More food and drink businesses have collapsed in the first six months of the year than in the whole of last year, according to new figures from advisory firm Kroll.
The sector saw 56 administrations in the half to the end of June, compared with 53 in 2022.
Kroll managing director Benjamin Wiles explains that a range of businesses across the food supply chain have collapsed.
As well as then 56 food and drink manufacturing administrations, there were also 42 that occured in leisure and hospitality firms.
“All these businesses are affected by cost inflation, supply chain issues as well as wage and labour challenges,” says Wiles.
“Many of these companies are highly leveraged due to the impact of Covid and are also affected by cost inflation and energy costs.
When you factor in higher borrowing costs and a lack of working capital, it’s proving tricky for businesses in these sectors.”
Grocery Gazette looks at 6 of the most high-profile food and drink companies that went bust in the first half of 2023.
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Set up in 2016 to provide plant-based meat substitutes for vegans and veggies alike, Meatless Farm made the majority of its workforce redundant last month and consequently fell into administration after it failed to find new funding.
The firm has racked up substantial operating loss for the last few years and worryingly sales had dipped from £12.5m in 2021 to £11.2m in 2022.
It appears that the plant-based category is struggling to maintain growth as shoppers grapple with the rising cost of living.
However, Meatless Farm has now been saved by plant-based rival VFC (Vegan Fried Chicken), who said that the deal was a “golden opportunity” to merge the businesses that “spark innovation in the plant-based food category”.
Shellfish supplier Big Prawn appointed administrators in January 2023 after battling Brexit, Covid and inflationary challenges.
According to a report from Kroll, the brand owed creditors more than £23m when it filed for administration.
The company fell to a pre-tax loss of £380,000 in the year to 31 May 2021, despite turnover nudging up 4.9% to £34.5m, according to the most recent accounts available at Companies House.
It had struggled with the loss of foodservice sales through the pandemic, estimating a £2.5m hit to profits in 2020/21.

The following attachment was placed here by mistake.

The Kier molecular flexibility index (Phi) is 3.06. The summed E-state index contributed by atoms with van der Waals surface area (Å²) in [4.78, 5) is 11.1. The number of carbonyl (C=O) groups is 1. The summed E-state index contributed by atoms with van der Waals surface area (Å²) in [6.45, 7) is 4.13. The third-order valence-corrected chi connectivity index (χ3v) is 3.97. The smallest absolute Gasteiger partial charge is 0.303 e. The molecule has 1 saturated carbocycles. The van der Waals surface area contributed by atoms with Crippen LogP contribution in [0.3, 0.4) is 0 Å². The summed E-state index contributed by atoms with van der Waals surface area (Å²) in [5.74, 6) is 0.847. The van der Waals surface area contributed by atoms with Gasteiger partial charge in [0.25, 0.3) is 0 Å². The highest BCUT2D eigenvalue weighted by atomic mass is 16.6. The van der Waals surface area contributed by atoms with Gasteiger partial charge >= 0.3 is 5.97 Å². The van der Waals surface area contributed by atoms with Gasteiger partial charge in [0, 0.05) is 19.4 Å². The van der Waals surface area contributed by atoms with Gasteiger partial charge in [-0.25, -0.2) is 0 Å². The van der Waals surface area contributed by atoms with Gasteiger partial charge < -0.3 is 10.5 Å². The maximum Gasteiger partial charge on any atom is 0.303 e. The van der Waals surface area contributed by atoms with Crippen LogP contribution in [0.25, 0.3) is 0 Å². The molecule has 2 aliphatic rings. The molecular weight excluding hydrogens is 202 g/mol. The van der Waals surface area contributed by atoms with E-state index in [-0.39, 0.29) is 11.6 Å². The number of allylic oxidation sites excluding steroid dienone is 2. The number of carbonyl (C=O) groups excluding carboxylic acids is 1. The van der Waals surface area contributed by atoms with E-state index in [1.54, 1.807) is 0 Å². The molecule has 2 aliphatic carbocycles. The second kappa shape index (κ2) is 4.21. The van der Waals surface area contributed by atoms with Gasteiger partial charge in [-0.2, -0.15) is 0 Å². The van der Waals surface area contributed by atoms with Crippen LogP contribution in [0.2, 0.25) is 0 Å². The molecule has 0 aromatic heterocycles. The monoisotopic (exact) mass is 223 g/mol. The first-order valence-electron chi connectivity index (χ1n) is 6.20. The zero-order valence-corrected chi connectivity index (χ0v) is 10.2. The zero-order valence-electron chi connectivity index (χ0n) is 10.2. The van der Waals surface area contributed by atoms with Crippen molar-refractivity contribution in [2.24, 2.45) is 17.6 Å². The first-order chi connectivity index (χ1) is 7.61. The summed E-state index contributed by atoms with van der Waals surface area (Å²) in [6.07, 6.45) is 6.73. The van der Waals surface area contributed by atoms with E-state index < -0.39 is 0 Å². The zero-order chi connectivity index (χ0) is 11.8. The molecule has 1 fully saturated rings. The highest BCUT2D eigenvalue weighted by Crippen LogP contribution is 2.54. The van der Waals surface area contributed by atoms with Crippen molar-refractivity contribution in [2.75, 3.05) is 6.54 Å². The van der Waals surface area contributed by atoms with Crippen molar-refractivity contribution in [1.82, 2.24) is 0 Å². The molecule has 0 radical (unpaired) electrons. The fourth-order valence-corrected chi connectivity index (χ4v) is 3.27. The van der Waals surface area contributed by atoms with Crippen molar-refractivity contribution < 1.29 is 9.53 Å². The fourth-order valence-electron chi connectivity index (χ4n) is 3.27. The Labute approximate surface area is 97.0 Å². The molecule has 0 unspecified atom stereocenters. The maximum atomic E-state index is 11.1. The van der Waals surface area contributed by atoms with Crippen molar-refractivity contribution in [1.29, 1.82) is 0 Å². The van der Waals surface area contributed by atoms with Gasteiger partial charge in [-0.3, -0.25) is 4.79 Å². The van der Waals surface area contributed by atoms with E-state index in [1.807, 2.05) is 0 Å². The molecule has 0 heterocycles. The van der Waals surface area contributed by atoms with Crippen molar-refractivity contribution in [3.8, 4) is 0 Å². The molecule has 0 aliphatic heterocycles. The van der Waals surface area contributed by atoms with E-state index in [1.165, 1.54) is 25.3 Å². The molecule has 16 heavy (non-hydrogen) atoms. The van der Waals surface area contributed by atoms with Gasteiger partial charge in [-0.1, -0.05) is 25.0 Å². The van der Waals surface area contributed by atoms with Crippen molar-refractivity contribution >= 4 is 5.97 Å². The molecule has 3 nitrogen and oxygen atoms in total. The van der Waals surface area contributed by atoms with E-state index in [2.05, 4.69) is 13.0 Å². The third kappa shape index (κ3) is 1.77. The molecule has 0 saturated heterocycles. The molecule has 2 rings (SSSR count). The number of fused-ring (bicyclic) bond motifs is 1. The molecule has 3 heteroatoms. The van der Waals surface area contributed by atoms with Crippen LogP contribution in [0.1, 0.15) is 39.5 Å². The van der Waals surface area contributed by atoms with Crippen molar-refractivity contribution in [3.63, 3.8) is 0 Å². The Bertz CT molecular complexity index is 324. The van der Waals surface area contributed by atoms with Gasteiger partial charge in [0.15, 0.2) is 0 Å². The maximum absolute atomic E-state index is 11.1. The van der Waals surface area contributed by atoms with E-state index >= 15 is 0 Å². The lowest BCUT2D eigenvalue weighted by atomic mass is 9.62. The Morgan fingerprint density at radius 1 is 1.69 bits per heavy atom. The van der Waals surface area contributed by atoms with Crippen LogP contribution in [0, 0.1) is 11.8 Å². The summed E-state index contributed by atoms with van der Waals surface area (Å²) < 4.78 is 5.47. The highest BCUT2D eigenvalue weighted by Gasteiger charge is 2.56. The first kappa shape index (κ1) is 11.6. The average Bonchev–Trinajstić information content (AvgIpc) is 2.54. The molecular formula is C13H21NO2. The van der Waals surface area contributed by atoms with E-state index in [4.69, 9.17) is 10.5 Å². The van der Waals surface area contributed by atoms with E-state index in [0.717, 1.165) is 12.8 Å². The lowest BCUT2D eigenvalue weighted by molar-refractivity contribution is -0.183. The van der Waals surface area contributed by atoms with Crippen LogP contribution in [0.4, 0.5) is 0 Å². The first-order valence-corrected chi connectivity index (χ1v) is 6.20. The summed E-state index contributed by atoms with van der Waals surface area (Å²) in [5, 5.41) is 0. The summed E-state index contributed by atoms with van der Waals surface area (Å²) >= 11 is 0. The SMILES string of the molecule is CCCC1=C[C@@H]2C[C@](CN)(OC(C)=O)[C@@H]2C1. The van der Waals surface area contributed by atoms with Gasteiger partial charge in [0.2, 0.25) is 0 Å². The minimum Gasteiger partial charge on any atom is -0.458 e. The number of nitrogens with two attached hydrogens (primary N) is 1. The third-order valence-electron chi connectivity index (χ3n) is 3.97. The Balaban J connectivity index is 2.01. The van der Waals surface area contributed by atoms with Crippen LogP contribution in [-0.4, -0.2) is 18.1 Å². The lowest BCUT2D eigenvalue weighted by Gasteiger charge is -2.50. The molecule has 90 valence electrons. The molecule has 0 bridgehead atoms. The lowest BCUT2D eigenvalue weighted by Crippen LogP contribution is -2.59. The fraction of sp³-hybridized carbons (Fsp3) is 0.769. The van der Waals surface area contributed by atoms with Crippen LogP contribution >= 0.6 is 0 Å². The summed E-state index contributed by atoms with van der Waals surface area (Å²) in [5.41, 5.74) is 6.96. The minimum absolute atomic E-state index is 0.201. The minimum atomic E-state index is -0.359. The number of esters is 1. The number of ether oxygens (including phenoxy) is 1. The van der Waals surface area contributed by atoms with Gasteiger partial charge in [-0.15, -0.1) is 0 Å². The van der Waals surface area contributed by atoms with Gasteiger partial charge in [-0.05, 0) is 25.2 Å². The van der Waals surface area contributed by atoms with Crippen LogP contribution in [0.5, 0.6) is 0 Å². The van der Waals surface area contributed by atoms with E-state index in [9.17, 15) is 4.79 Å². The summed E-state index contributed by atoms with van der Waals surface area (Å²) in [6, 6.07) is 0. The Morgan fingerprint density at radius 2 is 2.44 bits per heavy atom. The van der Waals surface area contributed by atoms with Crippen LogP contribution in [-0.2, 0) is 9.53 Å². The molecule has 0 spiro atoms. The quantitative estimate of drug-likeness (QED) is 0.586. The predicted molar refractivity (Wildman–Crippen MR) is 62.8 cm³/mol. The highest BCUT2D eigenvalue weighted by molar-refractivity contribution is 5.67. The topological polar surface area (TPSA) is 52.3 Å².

Big Prawn also lost a key contract to supply Morrisons in 2021, and struggled to negotiate cost price increases with other customers throughout 2022 to offset soaring energy and other input costs.
Le Pain Quotidien
Bakery and coffee shop chain Le Pain Quotidien plunged into administration in June 2023, just three years after its previous collapse.
The firm was severely impacted by Covid and has struggled in a competitive market at a time when high streets have not regained the footfall they had pre-pandemic.
The bakery chain had 26 sites in April 2020, but 11 were closed when the business was transferred to Brunchco, who has been running UK operations since then.
Though the company was set to expand its offering across the UK with a new franchise model earlier this year, 11 sites in London have now closed except in St Pancras, which is operated by a separate company.
A supplier of fresh vegetables to the trade, MyFresh fell into administration in early June 2023.
The company has been a victim of surging supply chain costs and weakening demand for fresh deliveries.
Between 1 June 2022 and 28 February 2023, the company made an operating loss of £3.15m on a turnover of around £12m.
Tuber Group previously bought the business in September last year from Jacksons, which had created MyFresh from two of its subsidiaries, Hazeldene and Parripack.
The company was declared insolvent in April, and went out of business just one year after Tuber Group purchased it, according to Just Food.
An ethical and sustainable supermarket group with more than twelve stores, Planet Organic went into administration at the end of April this year.
Planet Organic owed £12.5m to creditors when it went into administration.
Consequently a number of retailers made a bid for the retailer, including Waitrose, Sainsbury’s and Holland and Barrett.
However, the chain was eventually acquired by Bioren, which is part-owned by the founder of Planet Organic, Renee Elliott.
The organic supermarket was founded in 2004, but post-Covid sales had fallen below the levels achieved in the 2020-22 period.
Bioren now intends to revitalise the business and is reviewing all of its product ranges.
Farmison and Co
Online premium meat retailer and wholesaler Farmison and Co went into administration in April this year, following a failed effort to raise cash.
A report from administrators FRP Advisory revealed that 199 creditors were left £7.3 million out of pocket when Farmison went bust in April, according to the Evening Standard.
As a result, the majority of its 75 employees were made redundant.
However, a Yorkshire-based consortium led by ex Asda CEO Andy Clarke acquired Farmison for an undisclosed sum soon after.
The supermarket has appointed former M&S managing director, Andy Adcock, as its new chief executive.